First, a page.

"A masterpiece."—Richard Eder, The New York Times.Published to enormous critical acclaim in the US, The Emigrants has been acclaimed as "one of the best novels to appear since World War II" (Review of Contemporary Fiction) and three times chosen as the 1996 International Book of the Year. The poignant and acclaimed novel about the beauty of lost things, while the protagonist traces the lives of four elderly German/Jewish exiles. The Emigrants is composed of four long narratives which at first appear to be the straightforward accounts of the lives of several Jewish exiles in England, Austria, and America. The narrator literally follows their footsteps, studding each story with photographs and creating the impression that the reader is poring over a family album. But gradually, Sebald's prose, which combines documentary description with almost hallucinatory fiction, exerts a new magic, and the four stories merge into one. Illustrated throughout with enigmatic photographs.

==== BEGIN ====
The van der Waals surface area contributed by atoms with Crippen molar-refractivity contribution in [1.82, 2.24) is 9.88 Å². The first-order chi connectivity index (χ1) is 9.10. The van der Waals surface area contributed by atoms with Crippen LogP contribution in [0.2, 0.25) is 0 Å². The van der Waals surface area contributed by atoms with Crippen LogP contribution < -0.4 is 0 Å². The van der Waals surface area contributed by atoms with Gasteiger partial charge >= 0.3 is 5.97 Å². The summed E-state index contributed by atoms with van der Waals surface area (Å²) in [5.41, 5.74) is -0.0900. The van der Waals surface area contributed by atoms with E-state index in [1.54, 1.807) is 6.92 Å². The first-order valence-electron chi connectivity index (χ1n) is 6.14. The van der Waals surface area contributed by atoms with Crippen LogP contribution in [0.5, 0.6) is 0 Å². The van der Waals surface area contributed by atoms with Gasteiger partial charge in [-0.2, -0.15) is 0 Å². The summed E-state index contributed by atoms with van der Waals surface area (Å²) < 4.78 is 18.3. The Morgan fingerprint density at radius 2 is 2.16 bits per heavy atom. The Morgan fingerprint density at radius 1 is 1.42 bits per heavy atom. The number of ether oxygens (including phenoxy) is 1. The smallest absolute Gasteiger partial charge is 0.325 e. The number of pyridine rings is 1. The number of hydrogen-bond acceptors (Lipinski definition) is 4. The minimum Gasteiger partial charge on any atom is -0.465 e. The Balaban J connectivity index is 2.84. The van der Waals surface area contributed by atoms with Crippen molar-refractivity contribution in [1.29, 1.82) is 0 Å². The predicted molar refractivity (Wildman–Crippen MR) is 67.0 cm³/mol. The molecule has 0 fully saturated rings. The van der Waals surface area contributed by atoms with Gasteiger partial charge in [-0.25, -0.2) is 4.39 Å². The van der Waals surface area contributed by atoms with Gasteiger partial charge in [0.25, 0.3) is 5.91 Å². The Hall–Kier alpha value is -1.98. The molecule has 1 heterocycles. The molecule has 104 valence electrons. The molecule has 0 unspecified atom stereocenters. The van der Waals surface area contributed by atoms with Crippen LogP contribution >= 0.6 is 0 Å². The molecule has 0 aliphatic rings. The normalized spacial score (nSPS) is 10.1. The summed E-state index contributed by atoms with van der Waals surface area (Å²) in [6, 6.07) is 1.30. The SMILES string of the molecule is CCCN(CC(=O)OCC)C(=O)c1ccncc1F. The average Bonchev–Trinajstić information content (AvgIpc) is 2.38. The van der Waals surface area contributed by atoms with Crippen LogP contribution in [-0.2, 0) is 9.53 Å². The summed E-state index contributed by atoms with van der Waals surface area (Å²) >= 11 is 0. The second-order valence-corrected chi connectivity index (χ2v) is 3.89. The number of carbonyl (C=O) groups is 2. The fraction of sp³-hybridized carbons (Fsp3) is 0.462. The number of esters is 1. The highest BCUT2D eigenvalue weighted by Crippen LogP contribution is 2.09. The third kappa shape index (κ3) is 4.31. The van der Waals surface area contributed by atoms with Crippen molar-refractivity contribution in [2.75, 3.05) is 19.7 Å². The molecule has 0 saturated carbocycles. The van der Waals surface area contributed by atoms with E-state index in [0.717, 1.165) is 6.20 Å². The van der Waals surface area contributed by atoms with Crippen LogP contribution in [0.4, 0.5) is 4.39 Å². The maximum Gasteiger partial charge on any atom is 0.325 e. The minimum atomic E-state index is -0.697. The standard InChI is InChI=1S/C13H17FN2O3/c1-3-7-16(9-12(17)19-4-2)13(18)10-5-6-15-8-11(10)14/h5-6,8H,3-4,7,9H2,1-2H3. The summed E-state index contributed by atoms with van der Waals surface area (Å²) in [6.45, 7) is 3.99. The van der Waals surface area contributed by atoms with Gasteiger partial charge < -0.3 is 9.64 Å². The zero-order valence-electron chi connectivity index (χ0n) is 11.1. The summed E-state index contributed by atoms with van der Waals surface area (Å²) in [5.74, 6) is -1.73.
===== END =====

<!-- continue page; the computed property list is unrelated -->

Sebald's own longing is for communion. En route to Ithaca (the real upstate New York location but also the symbolic one), he comes to feel "like a travelling companion of my neighbor in the next lane." After the car speeds away--"the children pulling clownish faces out of the rear window--I felt deserted and desolate for a time." Sebald's narrative is purposely moth-holed (butterfly-ridden, actually--there's a recurring Nabokov-with-a-net type), an escape from the prison-house of realism. According to the author, his Uncle Ambros's increasingly improbable tales were the result of "an illness which causes lost memories to be replaced by fantastic inventions." Luckily for us, Sebald seems to have inherited the same syndrome. --Kerry Fried